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Holocaust Memorial Day: Survivor Hannah Lewis honours victims during trip to The Bishop's Stortford High School

A victim of Nazi persecution returned to The Bishop's Stortford High School as students prepared to mark Holocaust Memorial Day on Monday (January 27).

Over the years, 82-year-old Polish-born Hannah Lewis – who during the Second World War saw her mother murdered by a Nazi killing squad – has become a regular visitor to the London Road secondary. After her latest visit, pupils took part in special lessons to remember victims of the Holocaust.

Simon Etheridge, the school's subject leader for religious studies and citizenship, said: "Hannah is a wonderful and inspirational person who is everything a human being should be. She talks of living alongside the pain she has experienced in her life. Hannah continues to be such an inspirational, positive, compassionate and empowering person."

Hannah Lewis at the Bishop's Stortford High School (27455483)
Hannah Lewis at the Bishop's Stortford High School (27455483)

Hannah was born in June 1937 in the small market town of Wlodawa, Poland, on the border with Ukraine. The only child of Adam and Haya, her family were prosperous and her life was comfortable until war broke out.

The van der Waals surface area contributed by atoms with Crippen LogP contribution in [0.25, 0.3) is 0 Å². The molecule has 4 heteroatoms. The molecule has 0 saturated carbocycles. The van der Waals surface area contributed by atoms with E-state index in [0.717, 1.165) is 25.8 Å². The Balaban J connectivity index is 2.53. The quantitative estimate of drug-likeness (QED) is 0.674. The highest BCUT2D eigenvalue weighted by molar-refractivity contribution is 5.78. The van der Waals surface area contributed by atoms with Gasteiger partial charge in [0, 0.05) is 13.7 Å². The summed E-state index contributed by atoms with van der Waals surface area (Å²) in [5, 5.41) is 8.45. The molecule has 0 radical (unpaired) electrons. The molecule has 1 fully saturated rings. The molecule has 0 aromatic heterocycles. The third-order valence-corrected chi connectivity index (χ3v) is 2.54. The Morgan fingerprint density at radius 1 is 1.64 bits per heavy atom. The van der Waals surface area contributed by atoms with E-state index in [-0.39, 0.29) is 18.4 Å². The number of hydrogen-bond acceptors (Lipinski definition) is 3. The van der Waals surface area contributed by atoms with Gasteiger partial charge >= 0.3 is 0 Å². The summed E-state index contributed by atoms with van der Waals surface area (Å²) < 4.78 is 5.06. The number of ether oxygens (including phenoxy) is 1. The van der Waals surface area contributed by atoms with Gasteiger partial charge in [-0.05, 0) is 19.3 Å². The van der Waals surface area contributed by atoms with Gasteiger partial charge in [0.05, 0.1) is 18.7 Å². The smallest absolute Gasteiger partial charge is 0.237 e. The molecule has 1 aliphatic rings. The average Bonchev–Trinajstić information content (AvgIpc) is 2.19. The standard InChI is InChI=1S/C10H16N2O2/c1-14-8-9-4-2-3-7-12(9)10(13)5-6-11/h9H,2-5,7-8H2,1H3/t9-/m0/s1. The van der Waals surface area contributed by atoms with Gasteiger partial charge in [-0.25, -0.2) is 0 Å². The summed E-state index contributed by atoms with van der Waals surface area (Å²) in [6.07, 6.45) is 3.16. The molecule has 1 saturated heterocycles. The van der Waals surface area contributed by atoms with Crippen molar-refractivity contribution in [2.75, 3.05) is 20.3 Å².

In 1942 the Nazis began taking the Jews of Wlodawa to either nearby Sobibór extermination camp or various labour camps. In 1943 Hannah and her family were rounded up and forcibly marched to Adampol.

Her father managed to escape and joined the partisans while Hannah and her mother remained in the labour camp.

Hannah Lewis at the Bishop's Stortford High School (27455429)
Hannah Lewis at the Bishop's Stortford High School (27455429)

In the last winter of the occupation, Hannah fell ill with a high temperature and suspected typhoid, so her mother would not leave when her father came to warn them about a Nazi killing squad.

The next morning, Haya was shot and Hannah remained in the camp until she was liberated by a Soviet soldier. After the war, she was reunited with her father and came to live in London in 1949.

Now a mother of four with eight grandchildren, she was unable to talk about her ordeal for many years but now shares her experiences so that future generations understand the impact of the Holocaust.

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